November 14, 2021
More than 40 years after a 15-year-old boy was reportedly sexually abused by the Rev. John Capparelli, the alleged victim filed a lawsuit in Essex County Superior Court against the Archdiocese of Newark and the church where the disgraced, defrocked priest — who was murdered in 2019 — once served.
The plaintiff in the case, not identified by name, spoke of being raised in a devout Catholic family and participating in youth and church activities at Holy Trinity Church in Westfield, before ultimately becoming a victim to what was described only as “unpermitted sexual contact.”
It is just one of hundreds of civil lawsuits that have been filed in New Jersey since the state opened a two-year window that greatly extended the amount of time victims of sexual abuse had to sue.
And now, that window is closing. At the end of the month, a two-year extension allowing such lawsuits on decades-old allegations comes to an end.
Advocates, however, say the COVID pandemic has made it difficult for victims to meet with attorneys and build their cases and have called for more time to allow others to seek justice.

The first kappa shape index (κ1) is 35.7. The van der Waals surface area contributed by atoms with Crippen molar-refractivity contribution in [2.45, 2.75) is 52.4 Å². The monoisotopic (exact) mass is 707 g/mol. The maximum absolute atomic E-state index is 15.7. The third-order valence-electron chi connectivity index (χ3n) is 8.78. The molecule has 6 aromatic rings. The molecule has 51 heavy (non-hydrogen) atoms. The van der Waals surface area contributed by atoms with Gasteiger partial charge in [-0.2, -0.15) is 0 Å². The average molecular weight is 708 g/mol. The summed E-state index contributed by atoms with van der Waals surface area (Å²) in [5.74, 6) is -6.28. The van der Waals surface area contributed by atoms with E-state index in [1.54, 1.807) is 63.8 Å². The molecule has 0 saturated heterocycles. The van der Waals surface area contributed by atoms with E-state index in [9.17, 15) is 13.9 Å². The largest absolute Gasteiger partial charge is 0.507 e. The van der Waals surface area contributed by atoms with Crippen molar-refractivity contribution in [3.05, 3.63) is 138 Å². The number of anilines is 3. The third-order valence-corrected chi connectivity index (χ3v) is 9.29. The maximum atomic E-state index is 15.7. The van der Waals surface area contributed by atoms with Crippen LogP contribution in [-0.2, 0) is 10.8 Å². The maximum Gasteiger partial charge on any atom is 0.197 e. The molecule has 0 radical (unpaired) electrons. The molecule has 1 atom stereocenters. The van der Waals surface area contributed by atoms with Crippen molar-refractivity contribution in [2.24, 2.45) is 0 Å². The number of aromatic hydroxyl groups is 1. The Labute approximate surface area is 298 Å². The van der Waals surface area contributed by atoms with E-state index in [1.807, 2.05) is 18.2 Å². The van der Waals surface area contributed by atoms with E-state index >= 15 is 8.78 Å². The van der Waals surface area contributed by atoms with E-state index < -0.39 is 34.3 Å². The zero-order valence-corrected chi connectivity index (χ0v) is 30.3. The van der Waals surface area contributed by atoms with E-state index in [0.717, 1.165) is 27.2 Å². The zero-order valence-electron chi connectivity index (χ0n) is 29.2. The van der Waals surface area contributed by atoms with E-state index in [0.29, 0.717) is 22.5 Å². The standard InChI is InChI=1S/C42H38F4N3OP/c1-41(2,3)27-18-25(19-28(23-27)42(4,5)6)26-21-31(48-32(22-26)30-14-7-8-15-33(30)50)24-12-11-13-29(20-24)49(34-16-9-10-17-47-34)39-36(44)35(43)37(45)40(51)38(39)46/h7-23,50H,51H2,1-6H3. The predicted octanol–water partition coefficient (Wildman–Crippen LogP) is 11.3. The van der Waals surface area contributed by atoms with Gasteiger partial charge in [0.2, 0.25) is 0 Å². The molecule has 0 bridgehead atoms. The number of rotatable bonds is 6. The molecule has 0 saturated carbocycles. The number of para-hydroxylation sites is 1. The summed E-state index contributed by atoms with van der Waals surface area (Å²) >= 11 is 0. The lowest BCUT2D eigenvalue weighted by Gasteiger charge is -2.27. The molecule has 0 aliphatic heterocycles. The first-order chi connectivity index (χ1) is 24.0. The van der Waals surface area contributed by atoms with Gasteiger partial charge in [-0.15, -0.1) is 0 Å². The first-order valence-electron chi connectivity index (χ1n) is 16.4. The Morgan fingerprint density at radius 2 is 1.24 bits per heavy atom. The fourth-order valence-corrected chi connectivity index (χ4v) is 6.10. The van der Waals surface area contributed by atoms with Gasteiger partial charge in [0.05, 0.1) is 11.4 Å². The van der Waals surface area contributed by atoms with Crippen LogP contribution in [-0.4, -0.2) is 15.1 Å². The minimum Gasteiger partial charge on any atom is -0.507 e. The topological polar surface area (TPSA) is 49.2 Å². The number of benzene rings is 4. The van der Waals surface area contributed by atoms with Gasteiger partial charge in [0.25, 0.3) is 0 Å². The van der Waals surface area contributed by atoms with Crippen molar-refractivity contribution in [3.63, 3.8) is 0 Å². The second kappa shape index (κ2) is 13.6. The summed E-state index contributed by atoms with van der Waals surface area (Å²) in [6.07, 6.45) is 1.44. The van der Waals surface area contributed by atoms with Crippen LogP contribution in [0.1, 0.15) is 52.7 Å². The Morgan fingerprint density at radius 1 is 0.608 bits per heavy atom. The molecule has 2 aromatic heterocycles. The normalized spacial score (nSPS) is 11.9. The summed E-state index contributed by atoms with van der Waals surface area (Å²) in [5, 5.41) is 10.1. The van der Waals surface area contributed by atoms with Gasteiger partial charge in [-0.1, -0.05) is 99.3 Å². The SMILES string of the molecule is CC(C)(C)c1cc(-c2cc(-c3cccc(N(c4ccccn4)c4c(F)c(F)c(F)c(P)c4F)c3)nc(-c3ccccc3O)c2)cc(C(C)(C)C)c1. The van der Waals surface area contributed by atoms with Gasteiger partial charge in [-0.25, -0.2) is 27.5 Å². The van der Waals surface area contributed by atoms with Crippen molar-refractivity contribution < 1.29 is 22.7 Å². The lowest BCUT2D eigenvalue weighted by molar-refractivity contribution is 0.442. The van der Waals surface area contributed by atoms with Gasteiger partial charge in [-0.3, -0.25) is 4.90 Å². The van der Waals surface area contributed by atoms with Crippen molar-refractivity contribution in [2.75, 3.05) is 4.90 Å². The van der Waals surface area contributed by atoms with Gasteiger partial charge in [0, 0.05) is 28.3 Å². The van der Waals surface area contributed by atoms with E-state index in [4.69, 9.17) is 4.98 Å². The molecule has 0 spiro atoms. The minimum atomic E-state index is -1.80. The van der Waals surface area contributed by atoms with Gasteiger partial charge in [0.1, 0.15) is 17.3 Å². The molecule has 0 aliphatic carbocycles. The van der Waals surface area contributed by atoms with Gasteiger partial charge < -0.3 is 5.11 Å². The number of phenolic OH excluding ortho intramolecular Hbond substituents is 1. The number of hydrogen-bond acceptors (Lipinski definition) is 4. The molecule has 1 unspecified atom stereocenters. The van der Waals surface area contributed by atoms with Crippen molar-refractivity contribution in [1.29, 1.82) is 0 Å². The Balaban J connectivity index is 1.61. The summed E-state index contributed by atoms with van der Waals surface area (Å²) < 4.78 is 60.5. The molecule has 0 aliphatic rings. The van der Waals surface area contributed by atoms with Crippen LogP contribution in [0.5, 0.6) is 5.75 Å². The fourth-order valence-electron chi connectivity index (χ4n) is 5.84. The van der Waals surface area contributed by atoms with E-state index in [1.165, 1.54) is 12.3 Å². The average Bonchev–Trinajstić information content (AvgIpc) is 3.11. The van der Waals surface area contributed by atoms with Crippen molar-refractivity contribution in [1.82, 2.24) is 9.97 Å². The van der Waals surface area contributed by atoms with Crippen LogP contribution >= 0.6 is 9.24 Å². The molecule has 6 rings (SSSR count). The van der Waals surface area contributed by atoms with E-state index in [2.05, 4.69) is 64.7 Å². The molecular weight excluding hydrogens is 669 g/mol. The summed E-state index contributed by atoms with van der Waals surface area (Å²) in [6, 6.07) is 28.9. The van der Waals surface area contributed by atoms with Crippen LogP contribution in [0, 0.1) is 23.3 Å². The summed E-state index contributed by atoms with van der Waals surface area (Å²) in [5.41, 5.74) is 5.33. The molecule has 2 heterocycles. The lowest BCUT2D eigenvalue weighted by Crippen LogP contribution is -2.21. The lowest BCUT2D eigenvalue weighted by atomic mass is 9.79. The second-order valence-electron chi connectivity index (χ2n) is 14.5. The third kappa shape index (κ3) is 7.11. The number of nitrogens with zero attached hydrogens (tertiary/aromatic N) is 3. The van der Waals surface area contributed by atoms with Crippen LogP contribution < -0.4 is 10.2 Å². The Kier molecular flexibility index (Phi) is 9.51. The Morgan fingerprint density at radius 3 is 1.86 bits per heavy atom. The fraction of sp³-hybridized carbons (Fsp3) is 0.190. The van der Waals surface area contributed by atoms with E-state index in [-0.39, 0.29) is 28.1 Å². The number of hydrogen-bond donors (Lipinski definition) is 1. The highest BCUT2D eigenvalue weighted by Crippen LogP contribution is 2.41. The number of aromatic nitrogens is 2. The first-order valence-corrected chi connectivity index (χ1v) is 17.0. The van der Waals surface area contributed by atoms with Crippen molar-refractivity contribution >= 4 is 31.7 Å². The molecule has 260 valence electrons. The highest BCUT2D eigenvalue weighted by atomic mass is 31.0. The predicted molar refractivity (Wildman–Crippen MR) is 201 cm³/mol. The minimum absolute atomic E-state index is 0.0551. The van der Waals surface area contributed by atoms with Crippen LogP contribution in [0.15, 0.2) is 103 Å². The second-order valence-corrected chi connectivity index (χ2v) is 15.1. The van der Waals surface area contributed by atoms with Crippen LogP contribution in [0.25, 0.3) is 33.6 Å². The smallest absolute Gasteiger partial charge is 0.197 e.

“The pandemic closed our courts for some time and it delayed in many ways the statewide investigation of the five Catholic Dioceses in New Jersey,” said Mark Crawford, a clergy abuse survivor and state leader of SNAP — Survivors Network of those Abused by Priests.
The New Jersey law, passed in 2019 and signed by Gov. Phil Murphy, waived the statute of limitations to sue under a 24-month time period ending on Nov. 30, 2021. The law also allowed adults who were assaulted as children to file civil suits until they turn 55, or seven years after they discover that they were abused. It targeted not only individuals who allegedly committed sexual assault, but the churches, athletic organizations, schools and community organizations for whom they had worked.